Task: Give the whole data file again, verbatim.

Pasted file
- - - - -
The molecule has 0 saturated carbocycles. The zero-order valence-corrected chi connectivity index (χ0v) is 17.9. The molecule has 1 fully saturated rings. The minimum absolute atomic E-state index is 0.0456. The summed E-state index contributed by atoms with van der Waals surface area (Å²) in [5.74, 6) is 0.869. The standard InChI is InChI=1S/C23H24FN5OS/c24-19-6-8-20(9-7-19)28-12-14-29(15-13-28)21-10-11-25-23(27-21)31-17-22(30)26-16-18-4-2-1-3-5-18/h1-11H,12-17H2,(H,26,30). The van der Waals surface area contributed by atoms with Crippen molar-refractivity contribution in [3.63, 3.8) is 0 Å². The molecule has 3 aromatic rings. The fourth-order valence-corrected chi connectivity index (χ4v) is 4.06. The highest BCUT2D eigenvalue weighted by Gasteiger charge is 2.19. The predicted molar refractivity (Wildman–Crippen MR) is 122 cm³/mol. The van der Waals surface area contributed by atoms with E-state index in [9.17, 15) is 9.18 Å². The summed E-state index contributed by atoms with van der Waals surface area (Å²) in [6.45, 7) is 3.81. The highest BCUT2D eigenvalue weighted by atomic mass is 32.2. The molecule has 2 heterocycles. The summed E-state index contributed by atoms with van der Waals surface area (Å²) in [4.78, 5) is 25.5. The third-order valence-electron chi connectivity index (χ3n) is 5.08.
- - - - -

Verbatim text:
The molecule has 0 saturated carbocycles. The zero-order valence-corrected chi connectivity index (χ0v) is 17.9. The molecule has 1 fully saturated rings. The minimum absolute atomic E-state index is 0.0456. The summed E-state index contributed by atoms with van der Waals surface area (Å²) in [5.74, 6) is 0.869. The standard InChI is InChI=1S/C23H24FN5OS/c24-19-6-8-20(9-7-19)28-12-14-29(15-13-28)21-10-11-25-23(27-21)31-17-22(30)26-16-18-4-2-1-3-5-18/h1-11H,12-17H2,(H,26,30). The van der Waals surface area contributed by atoms with Crippen molar-refractivity contribution in [3.63, 3.8) is 0 Å². The molecule has 3 aromatic rings. The fourth-order valence-corrected chi connectivity index (χ4v) is 4.06. The highest BCUT2D eigenvalue weighted by Gasteiger charge is 2.19. The predicted molar refractivity (Wildman–Crippen MR) is 122 cm³/mol. The van der Waals surface area contributed by atoms with E-state index in [9.17, 15) is 9.18 Å². The summed E-state index contributed by atoms with van der Waals surface area (Å²) in [6.45, 7) is 3.81. The highest BCUT2D eigenvalue weighted by atomic mass is 32.2. The molecule has 2 heterocycles. The summed E-state index contributed by atoms with van der Waals surface area (Å²) in [4.78, 5) is 25.5. The third-order valence-electron chi connectivity index (χ3n) is 5.08.